From what I hear/read, nothing will use all of the cores in a 4 or 6 core processor
Oh? Where did you hear that? Got a link? For starters, Windows will use all the cores. And many games do too.
The advantage to using a more powerful processor is over all better system performance. But - whether you can see that better performance is another matter as over all performance is dependent on my factors besides CPU horsepower - in particular graphics performance and RAM, and to a lesser extent, drive performance as well. And if your usage habits are heavily involved with the Internet, then obviously your network and Internet bandwidth are big influences.
Here's where the fights are going to break out! I'm a home user who doesn't play a lot of games, mainly just use the computer for listening to music, watching movies, surfing the internet, balancing the checkbook... Do I want an Intel or AMD processor and do I want an ATI or nvidia video card, and why?
Doesn't matter. I like Intels but others like AMDs. BOTH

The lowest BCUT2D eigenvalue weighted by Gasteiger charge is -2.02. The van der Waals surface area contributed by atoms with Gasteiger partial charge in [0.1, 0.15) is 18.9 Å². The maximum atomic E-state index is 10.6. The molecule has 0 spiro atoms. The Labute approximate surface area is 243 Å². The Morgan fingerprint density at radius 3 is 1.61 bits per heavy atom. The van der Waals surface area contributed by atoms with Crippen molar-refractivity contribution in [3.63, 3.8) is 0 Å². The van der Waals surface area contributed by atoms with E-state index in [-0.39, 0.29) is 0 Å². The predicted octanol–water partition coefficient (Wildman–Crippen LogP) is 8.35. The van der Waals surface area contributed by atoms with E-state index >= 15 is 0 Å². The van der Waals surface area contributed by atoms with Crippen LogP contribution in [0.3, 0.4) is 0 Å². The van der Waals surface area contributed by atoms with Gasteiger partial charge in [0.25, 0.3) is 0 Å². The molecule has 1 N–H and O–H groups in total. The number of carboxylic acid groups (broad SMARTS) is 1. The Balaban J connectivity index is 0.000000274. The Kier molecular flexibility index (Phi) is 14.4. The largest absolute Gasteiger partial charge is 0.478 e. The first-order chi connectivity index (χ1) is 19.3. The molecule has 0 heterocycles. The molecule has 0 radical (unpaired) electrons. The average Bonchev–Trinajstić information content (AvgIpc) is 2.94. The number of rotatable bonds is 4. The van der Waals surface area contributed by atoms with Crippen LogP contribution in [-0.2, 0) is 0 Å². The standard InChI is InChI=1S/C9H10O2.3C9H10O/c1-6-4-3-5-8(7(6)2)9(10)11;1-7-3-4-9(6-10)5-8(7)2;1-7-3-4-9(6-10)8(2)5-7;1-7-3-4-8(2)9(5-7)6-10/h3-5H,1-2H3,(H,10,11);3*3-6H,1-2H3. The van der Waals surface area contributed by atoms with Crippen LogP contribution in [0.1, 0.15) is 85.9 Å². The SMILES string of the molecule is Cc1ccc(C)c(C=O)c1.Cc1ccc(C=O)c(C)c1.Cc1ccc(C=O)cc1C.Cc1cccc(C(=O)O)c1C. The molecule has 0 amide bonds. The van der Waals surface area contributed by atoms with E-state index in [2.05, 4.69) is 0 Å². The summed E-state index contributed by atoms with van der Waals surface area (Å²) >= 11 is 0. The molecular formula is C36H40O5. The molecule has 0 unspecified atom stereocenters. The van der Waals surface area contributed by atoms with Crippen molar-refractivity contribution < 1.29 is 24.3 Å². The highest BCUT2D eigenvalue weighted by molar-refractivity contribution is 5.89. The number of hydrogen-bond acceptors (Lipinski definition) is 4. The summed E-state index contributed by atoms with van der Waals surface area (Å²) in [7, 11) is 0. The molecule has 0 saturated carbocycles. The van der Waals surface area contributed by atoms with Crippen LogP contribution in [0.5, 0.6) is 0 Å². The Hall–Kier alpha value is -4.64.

make excellent CPUs that will serve your needs just fine. That said, AMDs, in order to be competitive, can usually do it a little bit cheaper. In reality, you can listen to music, watch movies, surf the Internet, and balance the checkbook with an entry level i3 or AMD equivalent and a couple gig of RAM just fine, including playing many games - and that's with an on-board graphics solution. Install an upgraded graphics solution and at least 3Gb of RAM and you can play most games with no problems. For serious gaming, you will need higher-end CPUs and graphics solutions.
As Neil suggests, you need to establish (and tells us if you want applicable advice) your budget. And don't forget a good PC is built on a good foundation which means a decent case and properly sized PSU from a reputable maker. A good case must be solid, sturdy, and provide plenty of cooling options. The PSU must support your hardware and provide expansion room for upgrades (therefore the PSU must be selected last).
Finally, a new PC MUST have a new Windows license. You cannot carry over Windows from another machine. The ONLY exception is if you have a "retail" license and it is not installed on any other machine. Most copies of Windows are NOT
retail versions, but are OEM or upgrades to OEMs and they can NOT be carried over to new machines.